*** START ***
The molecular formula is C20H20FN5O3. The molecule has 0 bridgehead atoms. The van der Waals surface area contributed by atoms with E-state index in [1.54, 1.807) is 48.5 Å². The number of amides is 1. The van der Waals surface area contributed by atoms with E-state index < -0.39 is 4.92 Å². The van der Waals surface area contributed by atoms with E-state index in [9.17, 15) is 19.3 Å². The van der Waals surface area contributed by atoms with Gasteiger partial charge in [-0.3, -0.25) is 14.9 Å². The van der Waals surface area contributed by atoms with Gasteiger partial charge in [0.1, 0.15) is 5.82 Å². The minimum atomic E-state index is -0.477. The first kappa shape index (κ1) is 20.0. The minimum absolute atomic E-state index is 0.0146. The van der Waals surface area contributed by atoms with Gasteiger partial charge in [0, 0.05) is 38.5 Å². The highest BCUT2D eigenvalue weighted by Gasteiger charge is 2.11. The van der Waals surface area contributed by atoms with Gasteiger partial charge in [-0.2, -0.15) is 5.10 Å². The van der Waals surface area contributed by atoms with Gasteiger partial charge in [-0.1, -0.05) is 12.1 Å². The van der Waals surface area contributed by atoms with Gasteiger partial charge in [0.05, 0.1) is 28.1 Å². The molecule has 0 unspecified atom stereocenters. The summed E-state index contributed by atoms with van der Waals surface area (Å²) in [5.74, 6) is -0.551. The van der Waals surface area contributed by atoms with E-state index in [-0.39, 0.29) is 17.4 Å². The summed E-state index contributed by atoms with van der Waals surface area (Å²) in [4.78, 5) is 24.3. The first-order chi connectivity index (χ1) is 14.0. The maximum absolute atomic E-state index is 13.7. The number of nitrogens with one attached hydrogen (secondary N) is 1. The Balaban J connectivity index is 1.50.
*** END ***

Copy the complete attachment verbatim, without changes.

The molecular formula is C20H20FN5O3. The molecule has 0 bridgehead atoms. The van der Waals surface area contributed by atoms with E-state index in [1.54, 1.807) is 48.5 Å². The number of amides is 1. The van der Waals surface area contributed by atoms with E-state index < -0.39 is 4.92 Å². The van der Waals surface area contributed by atoms with E-state index in [9.17, 15) is 19.3 Å². The van der Waals surface area contributed by atoms with Gasteiger partial charge in [-0.3, -0.25) is 14.9 Å². The van der Waals surface area contributed by atoms with Gasteiger partial charge in [0.1, 0.15) is 5.82 Å². The minimum atomic E-state index is -0.477. The first kappa shape index (κ1) is 20.0. The minimum absolute atomic E-state index is 0.0146. The van der Waals surface area contributed by atoms with Gasteiger partial charge in [0, 0.05) is 38.5 Å². The highest BCUT2D eigenvalue weighted by Gasteiger charge is 2.11. The van der Waals surface area contributed by atoms with Gasteiger partial charge in [-0.2, -0.15) is 5.10 Å². The van der Waals surface area contributed by atoms with Gasteiger partial charge in [-0.1, -0.05) is 12.1 Å². The van der Waals surface area contributed by atoms with Gasteiger partial charge in [0.05, 0.1) is 28.1 Å². The molecule has 0 unspecified atom stereocenters. The summed E-state index contributed by atoms with van der Waals surface area (Å²) in [5.74, 6) is -0.551. The van der Waals surface area contributed by atoms with E-state index in [-0.39, 0.29) is 17.4 Å². The summed E-state index contributed by atoms with van der Waals surface area (Å²) in [4.78, 5) is 24.3. The first-order chi connectivity index (χ1) is 14.0. The maximum absolute atomic E-state index is 13.7. The number of nitrogens with one attached hydrogen (secondary N) is 1. The Balaban J connectivity index is 1.50.